HOUSTON — It wasn’t the first time that George Karl tossed the kitchen sink at the biggest gun in the Rockets’ holster.
Back in the day when Gary Payton and Shawn Kemp knew a thing or two about playing defense in rainy Seattle, Karl would have just about everyone on his roster throw an umbrella over Hakeem Olajuwon.
So even though Andre Iguodala is a top-flight perimeter defender, the plan was to have constant help coming all night against James Harden.
The league’s leading scorer coming into the game at 35.3 points per game, Harden shot just 5-for-15 from the field (0-for-5 on 3-pointers) to finish with 15 points in Denver’s 93-87 win.
While Iguodala had the head-up assignment of staying with and in front of Harden from start to finish, the Nuggets big men made it a point to step up and show on the pick and roll and power forward Kenneth Faried was always lurking on Harden’s moves toward the basket.
“Iguodala’s pretty good,” Karl said. “But we wanted to put two on Harden and try not to ever give him gaps. I thought early in the game he had some fast break opportunities that we got our hands on the ball and got some turnovers [on plays] that he sometimes he turns into three-point plays.
“I thought Kenneth was very aware and alert to him. We just wanted to put two guys on him as much as possible. Also Andre’s long and gets a lot of deflections. He must have had five or six.”
The Rockets cut a 10-point Denver lead down to 91-87 and had a chance to get closer when Harden squirted through a gap down the left side of the lane. Faried swooped in to reject the layup with 47.9 seconds to go and eventually hammered down a dunk to seal the win.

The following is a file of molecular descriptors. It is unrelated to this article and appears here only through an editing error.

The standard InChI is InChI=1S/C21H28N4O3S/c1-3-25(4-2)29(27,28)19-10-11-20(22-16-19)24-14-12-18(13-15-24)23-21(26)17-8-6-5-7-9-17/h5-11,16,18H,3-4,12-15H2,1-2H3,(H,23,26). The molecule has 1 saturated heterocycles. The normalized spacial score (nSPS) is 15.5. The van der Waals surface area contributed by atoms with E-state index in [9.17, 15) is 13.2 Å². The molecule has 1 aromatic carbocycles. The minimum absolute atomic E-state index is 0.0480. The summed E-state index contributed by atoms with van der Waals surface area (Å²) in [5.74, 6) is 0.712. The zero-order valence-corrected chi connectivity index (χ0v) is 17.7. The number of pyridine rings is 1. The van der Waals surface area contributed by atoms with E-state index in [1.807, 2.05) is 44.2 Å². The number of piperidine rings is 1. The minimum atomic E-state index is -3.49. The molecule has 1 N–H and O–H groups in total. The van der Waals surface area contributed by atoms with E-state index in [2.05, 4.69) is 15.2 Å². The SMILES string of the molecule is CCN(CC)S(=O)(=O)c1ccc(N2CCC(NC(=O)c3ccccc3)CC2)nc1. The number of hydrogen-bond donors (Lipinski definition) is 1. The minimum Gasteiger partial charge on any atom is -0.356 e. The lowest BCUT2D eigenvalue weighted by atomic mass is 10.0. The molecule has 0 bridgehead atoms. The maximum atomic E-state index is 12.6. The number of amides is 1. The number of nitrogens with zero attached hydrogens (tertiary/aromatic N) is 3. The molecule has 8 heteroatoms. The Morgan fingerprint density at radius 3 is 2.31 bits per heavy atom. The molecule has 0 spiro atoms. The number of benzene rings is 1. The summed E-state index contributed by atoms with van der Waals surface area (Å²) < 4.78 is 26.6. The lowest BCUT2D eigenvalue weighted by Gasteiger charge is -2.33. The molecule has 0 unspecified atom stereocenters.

After his blazing start to the season scoring 37 and 45 points to earn Western Conference player of the week honors in leading the Rockets to a 2-0 start, Harden has made just 13 of 39 shots in back to back losses to the Trail Blazers and Nuggets.
It was one thing for the Rockets to catch everyone in the NBA off-guard by making the blockbuster trade with Oklahoma City on the cusp of the season opener and for Harden to take the world by storm, cruising and freelancing all over the court against the Pistons and Hawks. But that was never going to last once every team got a look at Harden in the Rockets offense and scouting reports began to focus on stopping him as the only real elite level scoring threat.
Iguodala’s pressure and the rest of the Nuggets’ swarming defense also forced Harden into six turnovers.
“Even though we didn’t play well, it’s still just our fourth game together,” Harden said. “As the games go on, we’ll get better and it’s just the fact that we haven’t played together, we haven’t had a training camp or have time to really put in some sets, so we’re kind of figuring things out as we go.”
But the truth is it’s more than that. It’s Harden going from being the third man in the Thunder attack, potentially explosive in any given game, now he has to be consistently potent and effective on every night.
Following the harassment from Iguodala, Harden gets run-ins with stout defenders Tony Allen of Memphis and LeBron James of Miami in the next five days.
“He’s going to have a tough task of being the main guy defenses lock into every night and just got to be really focused and adjust to it,” Iguodala said.
To Harden this is all a new experience. To Karl it’s simply old hat. It’s hard to shoot through an umbrella.